John Edward Cooper’s Notes

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Lynda Consadine

Early Days

My first crush[1]
 1. Following the initial, pristine, bittersweet urges of adolescence, I first had a crush on Lynn Johnson, a freckled red-head. This was, I think, in the first year at Fleetwood Grammar School, 1961, towards Christmas-party time—thus we were having dancing lessons—and it was exclusively she whom I asked when we had to “take your partners for a” (whatever dance it was).[more]
[1] See Crushes.

Lynda Consadine
 2. The second crush that I can remember was two years later, and its object was Lynda Consadine. She was in Peter Gooding’s class—3C, I think. Apart from some acne and marks of old acne on her cheeks, she was pretty, with shortish, dark brown, straight hair. (A touch of decay in her top front teeth was another slight blemish, disclosed during occasional, somewhat coy smiles.) She was fairly short of stature; and was well-rounded, but not quite what I would call plump. She lived in Fleetwood on the Chatsworth estate, a large estate of borough council-provided housing that was considered “rough” by many people; but she was not like those people’s stereotype of a council-house dweller—loud, common—rather, she was quietly spoken; and she seemed to avert her blue eyes, she only gave occasional eye contact. Her name struck me as exotic—“Lynda Consadine”—adding to my attraction to her, and her features with their slightly—what?—Mediterranean? cast, added to her noticeability. What is more, her school uniform was slightly different from the others’: the blouse was light blue just the same, but the bodice (noticeable also because of her advanced physical development) had stitching round it; the skirt was the same darker shade of blue, but was more plain than the others’ pleated skirts.

The run-up to the Christmas party, 1963
 3. Again, as in the case of Lynn Johnson, it was during the run-up to the Christmas party that my crush on Lynda Consadine developed, and I kept going to her for dances. I can’t remember if she came up to me every time in the occasional “ladies’ choice”, but I do remember her coming to me.

 4. As a treat, we might be allowed the occasional pop song to be put on the record player, instead of the dance band, or Jimmy Shand, or whatever was played to accompany the old-fashioned dances; and a group of girls—none of the boys ventured to do this—including Lynda Consadine, would stand doing The Jerk: twitching their right leg in time to the music, and extending first one arm then the other, crossing one forearm over then the other. It is in this context that I first remember hearing The BeatlesI Want to Hold Your Hand, and that is why the song always reminds me of her. It also serves to fix the date of the Lynda Consadine era, for it hit the charts on 5th December 1963.

Gooding and I talk about Lynda Consadine


Slides from a PowerPoint presentation, showing School Road
 5. I remember walking down School Road, Thornton, with Peter Gooding, and talking about Lynda Consadine. I can picture our precise location: School Road was lined with tall trees near its junction with Station Road, and the footpath ran under the trees, between them and the front gardens of the houses, on the right hand side as you faced Station Road. (This was before the professional vandals known as council planners decided in the 1970s that School Road needed to be widened and they destroyed the trees.)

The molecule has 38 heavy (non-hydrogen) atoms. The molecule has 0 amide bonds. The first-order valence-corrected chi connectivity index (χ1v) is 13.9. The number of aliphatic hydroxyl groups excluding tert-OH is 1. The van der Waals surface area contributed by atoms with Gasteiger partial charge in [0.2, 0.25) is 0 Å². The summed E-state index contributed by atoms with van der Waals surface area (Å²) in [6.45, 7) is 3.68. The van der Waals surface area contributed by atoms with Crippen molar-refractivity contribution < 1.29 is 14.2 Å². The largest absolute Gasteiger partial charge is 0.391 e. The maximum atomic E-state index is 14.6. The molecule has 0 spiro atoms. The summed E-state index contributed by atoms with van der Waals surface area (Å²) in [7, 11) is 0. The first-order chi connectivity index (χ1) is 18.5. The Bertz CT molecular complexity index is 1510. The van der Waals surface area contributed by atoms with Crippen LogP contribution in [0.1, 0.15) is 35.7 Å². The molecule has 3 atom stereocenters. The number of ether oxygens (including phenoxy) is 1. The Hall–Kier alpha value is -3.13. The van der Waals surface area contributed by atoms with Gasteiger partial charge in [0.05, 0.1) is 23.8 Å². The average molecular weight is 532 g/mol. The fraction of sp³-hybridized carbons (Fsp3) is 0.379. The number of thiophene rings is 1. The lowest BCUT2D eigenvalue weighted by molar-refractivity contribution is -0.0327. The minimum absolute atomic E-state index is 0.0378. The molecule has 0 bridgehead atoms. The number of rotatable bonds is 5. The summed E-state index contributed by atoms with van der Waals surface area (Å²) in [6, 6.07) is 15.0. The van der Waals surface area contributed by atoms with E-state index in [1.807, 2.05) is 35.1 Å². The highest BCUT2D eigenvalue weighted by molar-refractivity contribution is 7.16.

I was yearning to have some chance with Lynda Consadine, and pressed Peter for anything he could tell me about her: Had she ever mentioned me? Did she, in fact, have a boyfriend?—and so on.
 Peter touched upon these points for a while, sometimes sounding hopeful, sometimes not. Then he mentioned the rumour he’d heard: “Consads”, as he called her, was pregnant, and was looking for someone to blame as father. I considered that I was sexually mature enough to father a child on her, though just as in the case of Lynn Johnson, I had not spoken more than a couple of words to her, let alone—(you know what!). It would be an novel and unforeseen way of getting to go out with her, to place myself thus at her disposal!
 In retrospect, I don’t think Peter had really heard such a rumour; he was just trying to “wind me up”: it was common knowledge that I fancied Lynda Consadine, and wanted me to believe that she would name me.

Friday 13th December 1963—“Are you booked?”
 6. Then the evening of the Christmas party (or “soirée”) came, Friday 13th December 1963. And there she was, looking quite nice in a green, patterned dress—though I may have preferred her in the school blouse.
 I wanted to dance with her, did so want to dance with her—a number of boys had already had that privilege—but she seemed preoccupied in some way. I needed to attract her attention, but all I could do was blurt out the question, “Are you booked?”
 These words were the only ones that came to mind in the heat and nervousness of that moment. I don’t know whether she heard me, and said that she was about to dance with so-and-so, or whether her mind was still elsewhere and she gave me an inconsequential reply; but I seem to remember that I turned away, red with embarrassment, thinking that “Are you booked?” was totally the wrong expression to use, that I had been an utter fool to say words like these.

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